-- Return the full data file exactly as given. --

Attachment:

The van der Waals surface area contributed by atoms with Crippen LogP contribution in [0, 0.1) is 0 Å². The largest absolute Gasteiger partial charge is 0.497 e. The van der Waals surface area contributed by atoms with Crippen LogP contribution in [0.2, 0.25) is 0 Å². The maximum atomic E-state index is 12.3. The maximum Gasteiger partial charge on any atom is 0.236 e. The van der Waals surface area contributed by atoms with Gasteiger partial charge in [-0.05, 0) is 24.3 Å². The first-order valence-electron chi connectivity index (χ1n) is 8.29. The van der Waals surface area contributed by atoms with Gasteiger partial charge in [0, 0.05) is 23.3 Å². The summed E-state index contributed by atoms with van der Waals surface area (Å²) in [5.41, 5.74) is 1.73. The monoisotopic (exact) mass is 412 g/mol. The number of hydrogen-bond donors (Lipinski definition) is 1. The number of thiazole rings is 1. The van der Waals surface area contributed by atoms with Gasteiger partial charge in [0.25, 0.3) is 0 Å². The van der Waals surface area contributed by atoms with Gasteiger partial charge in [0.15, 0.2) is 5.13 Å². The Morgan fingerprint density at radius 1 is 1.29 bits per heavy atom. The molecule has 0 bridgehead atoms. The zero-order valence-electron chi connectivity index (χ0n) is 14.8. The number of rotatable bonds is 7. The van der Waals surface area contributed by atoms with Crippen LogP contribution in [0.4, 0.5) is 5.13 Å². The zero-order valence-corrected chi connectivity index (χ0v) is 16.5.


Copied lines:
The van der Waals surface area contributed by atoms with Crippen LogP contribution in [0, 0.1) is 0 Å². The largest absolute Gasteiger partial charge is 0.497 e. The van der Waals surface area contributed by atoms with Crippen LogP contribution in [0.2, 0.25) is 0 Å². The maximum atomic E-state index is 12.3. The maximum Gasteiger partial charge on any atom is 0.236 e. The van der Waals surface area contributed by atoms with Gasteiger partial charge in [-0.05, 0) is 24.3 Å². The first-order valence-electron chi connectivity index (χ1n) is 8.29. The van der Waals surface area contributed by atoms with Gasteiger partial charge in [0, 0.05) is 23.3 Å². The summed E-state index contributed by atoms with van der Waals surface area (Å²) in [5.41, 5.74) is 1.73. The monoisotopic (exact) mass is 412 g/mol. The number of hydrogen-bond donors (Lipinski definition) is 1. The number of thiazole rings is 1. The van der Waals surface area contributed by atoms with Gasteiger partial charge in [0.25, 0.3) is 0 Å². The van der Waals surface area contributed by atoms with Gasteiger partial charge in [0.15, 0.2) is 5.13 Å². The Morgan fingerprint density at radius 1 is 1.29 bits per heavy atom. The molecule has 0 bridgehead atoms. The zero-order valence-electron chi connectivity index (χ0n) is 14.8. The number of rotatable bonds is 7. The van der Waals surface area contributed by atoms with Crippen LogP contribution in [0.4, 0.5) is 5.13 Å². The zero-order valence-corrected chi connectivity index (χ0v) is 16.5.